Our long-term goal is to characterize the Borrelia burgdorferi outer surface protein export system. A better understanding of this process will allow us to identify novel virulence factors, possible Lyme disease vaccine candidates, and/or disease modulating therapeutics for Lyme disease. Given that the outer membrane protein export machine in B. burgdorferi is conserved, at some level, among all proteobacteria, our studies could also greatly benefit public health worldwide by helping to identify broad-spectrum antibacterials that could be used to treat many different devastating and serious diseases in the United States and abroad.

Agency
National Institute of Health (NIH)
Institute
National Institute of Allergy and Infectious Diseases (NIAID)
Type
Research Project (R01)
Project #
5R01AI059373-12
Application #
9617637
Study Section
Bacterial Pathogenesis Study Section (BACP)
Program Officer
Ilias, Maliha R
Project Start
2005-01-01
Project End
2022-12-31
Budget Start
2019-01-01
Budget End
2019-12-31
Support Year
12
Fiscal Year
2019
Total Cost
Indirect Cost
Name
University of Oklahoma Health Sciences Center
Department
Microbiology/Immun/Virology
Type
Schools of Medicine
DUNS #
878648294
City
Oklahoma City
State
OK
Country
United States
Zip Code
73104
Iqbal, Henna; Akins, Darrin R; Kenedy, Melisha R (2018) Co-immunoprecipitation for Identifying Protein-Protein Interactions in Borrelia burgdorferi. Methods Mol Biol 1690:47-55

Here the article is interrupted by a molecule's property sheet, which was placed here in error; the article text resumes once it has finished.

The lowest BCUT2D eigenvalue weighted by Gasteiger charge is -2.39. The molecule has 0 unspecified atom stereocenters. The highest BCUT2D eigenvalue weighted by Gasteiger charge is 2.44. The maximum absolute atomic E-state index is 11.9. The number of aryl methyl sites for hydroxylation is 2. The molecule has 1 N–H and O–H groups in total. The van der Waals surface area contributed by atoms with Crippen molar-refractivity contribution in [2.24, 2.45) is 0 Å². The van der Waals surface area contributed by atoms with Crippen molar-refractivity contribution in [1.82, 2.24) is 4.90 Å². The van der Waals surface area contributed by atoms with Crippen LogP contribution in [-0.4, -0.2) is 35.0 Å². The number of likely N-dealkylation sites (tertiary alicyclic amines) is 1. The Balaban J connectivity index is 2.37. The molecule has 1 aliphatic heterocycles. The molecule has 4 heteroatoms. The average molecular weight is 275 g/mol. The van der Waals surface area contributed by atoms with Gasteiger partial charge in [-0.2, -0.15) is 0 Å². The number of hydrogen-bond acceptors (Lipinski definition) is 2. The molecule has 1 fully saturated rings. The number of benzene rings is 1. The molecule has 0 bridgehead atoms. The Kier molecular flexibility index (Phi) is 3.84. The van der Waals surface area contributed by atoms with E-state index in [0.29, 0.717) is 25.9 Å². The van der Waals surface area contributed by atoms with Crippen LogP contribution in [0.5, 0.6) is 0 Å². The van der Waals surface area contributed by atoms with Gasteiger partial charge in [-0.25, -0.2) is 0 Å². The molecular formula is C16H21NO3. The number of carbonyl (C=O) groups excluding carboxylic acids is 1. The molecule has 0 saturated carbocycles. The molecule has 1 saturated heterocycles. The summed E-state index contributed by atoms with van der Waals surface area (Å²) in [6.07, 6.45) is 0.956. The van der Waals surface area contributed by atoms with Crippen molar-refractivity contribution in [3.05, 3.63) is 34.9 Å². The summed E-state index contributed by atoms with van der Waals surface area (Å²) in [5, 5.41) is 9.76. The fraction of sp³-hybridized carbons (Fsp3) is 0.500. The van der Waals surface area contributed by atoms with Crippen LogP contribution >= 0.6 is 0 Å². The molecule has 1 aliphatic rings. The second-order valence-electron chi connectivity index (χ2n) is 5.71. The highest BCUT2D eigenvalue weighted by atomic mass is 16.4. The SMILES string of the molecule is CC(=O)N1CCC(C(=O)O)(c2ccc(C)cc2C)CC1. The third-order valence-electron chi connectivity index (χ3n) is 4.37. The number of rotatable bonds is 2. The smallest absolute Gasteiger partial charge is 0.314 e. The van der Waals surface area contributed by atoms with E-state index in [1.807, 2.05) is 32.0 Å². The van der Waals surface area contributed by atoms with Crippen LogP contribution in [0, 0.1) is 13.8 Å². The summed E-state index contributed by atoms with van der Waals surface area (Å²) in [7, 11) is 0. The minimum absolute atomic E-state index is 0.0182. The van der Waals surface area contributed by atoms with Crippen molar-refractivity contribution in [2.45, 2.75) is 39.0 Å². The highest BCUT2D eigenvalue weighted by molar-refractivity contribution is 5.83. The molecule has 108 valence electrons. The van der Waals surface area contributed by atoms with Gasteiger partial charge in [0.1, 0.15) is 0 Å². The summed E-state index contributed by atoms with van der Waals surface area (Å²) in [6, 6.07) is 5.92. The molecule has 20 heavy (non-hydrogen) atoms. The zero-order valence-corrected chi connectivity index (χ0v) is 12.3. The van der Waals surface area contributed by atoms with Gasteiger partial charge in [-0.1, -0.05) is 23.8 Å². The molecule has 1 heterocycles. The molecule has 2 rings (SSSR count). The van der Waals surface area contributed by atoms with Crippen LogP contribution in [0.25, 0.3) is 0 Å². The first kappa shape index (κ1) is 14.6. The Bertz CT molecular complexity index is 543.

Shrestha, Binu; Kenedy, Melisha R; Akins, Darrin R (2017) Outer Membrane Proteins BB0405 and BB0406 Are Immunogenic, but Only BB0405 Is Required for Borrelia burgdorferi Infection. Infect Immun 85:
Iqbal, Henna; Kenedy, Melisha R; Lybecker, Meghan et al. (2016) The TamB ortholog of Borrelia burgdorferi interacts with the ?-barrel assembly machine (BAM) complex protein BamA. Mol Microbiol 102:757-774
Kenedy, Melisha R; Scott 2nd, Edgar J; Shrestha, Binu et al. (2016) Consensus computational network analysis for identifying candidate outer membrane proteins from Borrelia spirochetes. BMC Microbiol 16:141
Dunn, Joshua P; Kenedy, Melisha R; Iqbal, Henna et al. (2015) Characterization of the ?-barrel assembly machine accessory lipoproteins from Borrelia burgdorferi. BMC Microbiol 15:70
Kenedy, Melisha R; Luthra, Amit; Anand, Arvind et al. (2014) Structural modeling and physicochemical characterization provide evidence that P66 forms a ?-barrel in the Borrelia burgdorferi outer membrane. J Bacteriol 196:859-72
Lenhart, Tiffany R; Kenedy, Melisha R; Yang, Xiuli et al. (2012) BB0324 and BB0028 are constituents of the Borrelia burgdorferi ?-barrel assembly machine (BAM) complex. BMC Microbiol 12:60
Kenedy, Melisha R; Lenhart, Tiffany R; Akins, Darrin R (2012) The role of Borrelia burgdorferi outer surface proteins. FEMS Immunol Med Microbiol 66:1-19
Kenedy, Melisha R; Akins, Darrin R (2011) The OspE-related proteins inhibit complement deposition and enhance serum resistance of Borrelia burgdorferi, the lyme disease spirochete. Infect Immun 79:1451-7
Caimano, Melissa J; Kenedy, Melisha R; Kairu, Toru et al. (2011) The hybrid histidine kinase Hk1 is part of a two-component system that is essential for survival of Borrelia burgdorferi in feeding Ixodes scapularis ticks. Infect Immun 79:3117-30